Oxidative system: Also known as the aerobic system, this system uses oxygen to produce energy for low-intensity activities that can be sustained for long periods of time, such as a marathon or a long bike ride. The oxidative system uses the oxygen to oxidize glucose and fatty acids, producing energy through the process of cellular respiration in the mitochondria of the cells. This system can sustain activity for extended periods of time, but it takes longer to produce energy than the other systems.
It's worth noting that all three energy systems work simultaneously and in varying degrees, depending on the intensity and duration of the activity being performed. The body will use the phosphagen system first, and then shift to the glycolytic system as the phosphagen system becomes exhausted. The oxidative system will be used as a primary source of energy during steady-state exercise or endurance activities.
It's also worth noting that the body's energy system is adaptable, meaning that over time, with proper training and nutrition, the body can improve its ability to produce energy and become more efficient in using the different energy systems.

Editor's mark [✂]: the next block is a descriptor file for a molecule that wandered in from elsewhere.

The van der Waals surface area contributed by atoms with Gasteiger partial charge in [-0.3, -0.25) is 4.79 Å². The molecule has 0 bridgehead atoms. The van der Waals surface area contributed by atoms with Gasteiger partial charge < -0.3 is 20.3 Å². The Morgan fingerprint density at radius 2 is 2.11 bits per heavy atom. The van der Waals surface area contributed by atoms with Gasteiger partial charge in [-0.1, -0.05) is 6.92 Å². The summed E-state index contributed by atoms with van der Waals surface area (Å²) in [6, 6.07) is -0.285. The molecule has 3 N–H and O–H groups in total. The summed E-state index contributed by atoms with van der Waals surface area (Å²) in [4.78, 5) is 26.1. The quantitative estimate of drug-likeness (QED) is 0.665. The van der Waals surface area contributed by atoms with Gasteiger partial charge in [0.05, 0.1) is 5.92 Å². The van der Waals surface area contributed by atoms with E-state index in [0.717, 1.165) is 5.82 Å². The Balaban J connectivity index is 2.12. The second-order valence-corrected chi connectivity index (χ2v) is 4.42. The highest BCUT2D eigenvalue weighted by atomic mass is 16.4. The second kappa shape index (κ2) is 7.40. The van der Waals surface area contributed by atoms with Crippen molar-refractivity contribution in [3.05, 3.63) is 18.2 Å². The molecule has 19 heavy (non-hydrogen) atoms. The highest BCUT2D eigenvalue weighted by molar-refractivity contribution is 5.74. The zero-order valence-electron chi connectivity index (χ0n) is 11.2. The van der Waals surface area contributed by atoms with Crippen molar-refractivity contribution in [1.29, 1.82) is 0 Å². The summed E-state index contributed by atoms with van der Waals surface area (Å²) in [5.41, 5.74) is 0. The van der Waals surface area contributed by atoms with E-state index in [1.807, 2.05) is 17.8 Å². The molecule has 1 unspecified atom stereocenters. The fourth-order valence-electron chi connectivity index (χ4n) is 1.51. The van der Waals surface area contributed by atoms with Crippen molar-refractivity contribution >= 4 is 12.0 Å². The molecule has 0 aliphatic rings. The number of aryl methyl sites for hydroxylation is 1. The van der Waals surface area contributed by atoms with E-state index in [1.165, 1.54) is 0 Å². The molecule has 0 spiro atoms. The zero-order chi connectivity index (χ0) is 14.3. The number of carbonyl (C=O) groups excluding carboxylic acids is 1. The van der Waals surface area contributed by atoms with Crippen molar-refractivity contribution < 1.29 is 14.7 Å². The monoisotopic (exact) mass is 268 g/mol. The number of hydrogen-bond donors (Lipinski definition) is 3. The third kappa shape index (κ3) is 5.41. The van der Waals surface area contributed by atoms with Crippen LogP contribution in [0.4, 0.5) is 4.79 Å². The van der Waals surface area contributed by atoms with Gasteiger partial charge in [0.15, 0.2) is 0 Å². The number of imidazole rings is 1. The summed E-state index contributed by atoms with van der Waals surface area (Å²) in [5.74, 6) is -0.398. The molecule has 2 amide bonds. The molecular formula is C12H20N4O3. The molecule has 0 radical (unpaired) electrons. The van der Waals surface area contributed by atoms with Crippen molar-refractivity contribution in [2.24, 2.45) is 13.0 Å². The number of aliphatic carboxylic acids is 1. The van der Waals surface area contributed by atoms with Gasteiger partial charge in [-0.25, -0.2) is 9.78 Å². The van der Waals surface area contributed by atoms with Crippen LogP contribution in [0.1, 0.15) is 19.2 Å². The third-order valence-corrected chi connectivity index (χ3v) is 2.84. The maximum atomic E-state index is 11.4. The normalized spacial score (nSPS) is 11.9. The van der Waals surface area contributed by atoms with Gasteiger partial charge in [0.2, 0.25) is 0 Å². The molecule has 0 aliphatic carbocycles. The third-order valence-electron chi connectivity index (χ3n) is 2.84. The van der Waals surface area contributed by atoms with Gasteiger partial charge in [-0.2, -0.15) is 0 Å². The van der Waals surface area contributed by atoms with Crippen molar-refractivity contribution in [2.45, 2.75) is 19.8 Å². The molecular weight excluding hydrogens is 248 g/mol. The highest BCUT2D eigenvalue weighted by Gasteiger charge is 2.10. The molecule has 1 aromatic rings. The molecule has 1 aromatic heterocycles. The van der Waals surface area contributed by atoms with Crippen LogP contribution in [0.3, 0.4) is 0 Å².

Energy balance refers to the relationship between energy intake (the calories consumed through food and drinks) and energy expenditure (the calories burned through metabolism, physical activity, and thermogenesis).
When energy intake is equal to energy expenditure, a person is in energy balance, and their weight will remain stable. However, if energy intake is greater than energy expenditure, a person is in a positive energy balance and will gain weight over time. On the other hand, if energy intake is less than energy expenditure, a person is in a negative energy balance and will lose weight over time.
Energy balance is a crucial concept in understanding weight management and maintaining a healthy weight. To lose weight, a person must create a negative energy balance by consuming fewer calories than they burn or by increasing their energy expenditure through physical activity. To gain weight, a person must create a positive energy balance by consuming more calories than they burn.